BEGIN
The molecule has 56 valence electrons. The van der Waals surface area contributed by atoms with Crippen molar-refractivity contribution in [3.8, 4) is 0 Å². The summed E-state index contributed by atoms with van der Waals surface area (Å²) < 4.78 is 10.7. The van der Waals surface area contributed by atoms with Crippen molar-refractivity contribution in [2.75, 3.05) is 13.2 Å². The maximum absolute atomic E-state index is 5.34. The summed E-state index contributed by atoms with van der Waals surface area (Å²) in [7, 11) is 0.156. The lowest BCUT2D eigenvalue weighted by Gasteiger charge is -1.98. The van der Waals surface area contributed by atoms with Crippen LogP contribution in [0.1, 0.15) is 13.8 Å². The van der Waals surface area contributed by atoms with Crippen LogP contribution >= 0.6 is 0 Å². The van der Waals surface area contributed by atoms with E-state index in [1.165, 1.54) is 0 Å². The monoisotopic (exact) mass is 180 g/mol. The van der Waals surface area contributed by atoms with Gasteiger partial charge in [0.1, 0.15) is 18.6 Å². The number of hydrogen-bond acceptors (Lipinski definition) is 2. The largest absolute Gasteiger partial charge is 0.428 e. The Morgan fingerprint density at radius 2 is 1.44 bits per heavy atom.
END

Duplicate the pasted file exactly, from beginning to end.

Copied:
The molecule has 56 valence electrons. The van der Waals surface area contributed by atoms with Crippen molar-refractivity contribution in [3.8, 4) is 0 Å². The summed E-state index contributed by atoms with van der Waals surface area (Å²) < 4.78 is 10.7. The van der Waals surface area contributed by atoms with Crippen molar-refractivity contribution in [2.75, 3.05) is 13.2 Å². The maximum absolute atomic E-state index is 5.34. The summed E-state index contributed by atoms with van der Waals surface area (Å²) in [7, 11) is 0.156. The lowest BCUT2D eigenvalue weighted by Gasteiger charge is -1.98. The van der Waals surface area contributed by atoms with Crippen LogP contribution in [0.1, 0.15) is 13.8 Å². The van der Waals surface area contributed by atoms with Crippen LogP contribution >= 0.6 is 0 Å². The van der Waals surface area contributed by atoms with E-state index in [1.165, 1.54) is 0 Å². The monoisotopic (exact) mass is 180 g/mol. The van der Waals surface area contributed by atoms with Gasteiger partial charge in [0.1, 0.15) is 18.6 Å². The number of hydrogen-bond acceptors (Lipinski definition) is 2. The largest absolute Gasteiger partial charge is 0.428 e. The Morgan fingerprint density at radius 2 is 1.44 bits per heavy atom.